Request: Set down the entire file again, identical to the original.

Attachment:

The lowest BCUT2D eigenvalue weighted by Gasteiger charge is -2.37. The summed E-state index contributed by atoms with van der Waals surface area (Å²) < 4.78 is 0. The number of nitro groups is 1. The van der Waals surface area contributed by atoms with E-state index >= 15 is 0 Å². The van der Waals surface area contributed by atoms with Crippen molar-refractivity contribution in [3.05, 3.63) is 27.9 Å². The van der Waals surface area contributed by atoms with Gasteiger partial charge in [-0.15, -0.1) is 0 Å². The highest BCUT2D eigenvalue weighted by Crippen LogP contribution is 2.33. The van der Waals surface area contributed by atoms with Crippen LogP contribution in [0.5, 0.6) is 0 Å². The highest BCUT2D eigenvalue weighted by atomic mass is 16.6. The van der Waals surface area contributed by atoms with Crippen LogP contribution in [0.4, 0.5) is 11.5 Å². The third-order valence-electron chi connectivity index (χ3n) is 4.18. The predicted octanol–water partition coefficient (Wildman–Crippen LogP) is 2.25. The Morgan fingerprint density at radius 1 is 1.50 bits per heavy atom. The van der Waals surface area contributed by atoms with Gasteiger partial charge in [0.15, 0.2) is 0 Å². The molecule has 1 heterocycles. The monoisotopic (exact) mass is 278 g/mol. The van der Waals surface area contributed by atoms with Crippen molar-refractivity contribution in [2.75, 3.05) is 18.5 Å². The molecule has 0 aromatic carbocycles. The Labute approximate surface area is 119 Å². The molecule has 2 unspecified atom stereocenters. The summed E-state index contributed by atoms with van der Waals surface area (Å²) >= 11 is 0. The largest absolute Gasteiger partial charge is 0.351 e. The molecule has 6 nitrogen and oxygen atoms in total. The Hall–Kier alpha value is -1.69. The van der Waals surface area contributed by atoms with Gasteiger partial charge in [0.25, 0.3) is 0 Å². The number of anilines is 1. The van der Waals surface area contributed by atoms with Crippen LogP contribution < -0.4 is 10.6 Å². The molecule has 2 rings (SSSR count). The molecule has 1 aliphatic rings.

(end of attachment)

The lowest BCUT2D eigenvalue weighted by Gasteiger charge is -2.37. The summed E-state index contributed by atoms with van der Waals surface area (Å²) < 4.78 is 0. The number of nitro groups is 1. The van der Waals surface area contributed by atoms with E-state index >= 15 is 0 Å². The van der Waals surface area contributed by atoms with Crippen molar-refractivity contribution in [3.05, 3.63) is 27.9 Å². The van der Waals surface area contributed by atoms with Gasteiger partial charge in [-0.15, -0.1) is 0 Å². The highest BCUT2D eigenvalue weighted by Crippen LogP contribution is 2.33. The van der Waals surface area contributed by atoms with Crippen LogP contribution in [0.5, 0.6) is 0 Å². The highest BCUT2D eigenvalue weighted by atomic mass is 16.6. The van der Waals surface area contributed by atoms with Crippen LogP contribution in [0.4, 0.5) is 11.5 Å². The third-order valence-electron chi connectivity index (χ3n) is 4.18. The predicted octanol–water partition coefficient (Wildman–Crippen LogP) is 2.25. The Morgan fingerprint density at radius 1 is 1.50 bits per heavy atom. The van der Waals surface area contributed by atoms with Gasteiger partial charge in [0.15, 0.2) is 0 Å². The molecule has 1 heterocycles. The monoisotopic (exact) mass is 278 g/mol. The van der Waals surface area contributed by atoms with Crippen molar-refractivity contribution in [2.75, 3.05) is 18.5 Å². The molecule has 0 aromatic carbocycles. The Labute approximate surface area is 119 Å². The molecule has 2 unspecified atom stereocenters. The summed E-state index contributed by atoms with van der Waals surface area (Å²) >= 11 is 0. The largest absolute Gasteiger partial charge is 0.351 e. The molecule has 6 nitrogen and oxygen atoms in total. The Hall–Kier alpha value is -1.69. The van der Waals surface area contributed by atoms with Gasteiger partial charge in [0.25, 0.3) is 0 Å². The number of anilines is 1. The van der Waals surface area contributed by atoms with Crippen LogP contribution < -0.4 is 10.6 Å². The molecule has 2 rings (SSSR count). The molecule has 1 aliphatic rings.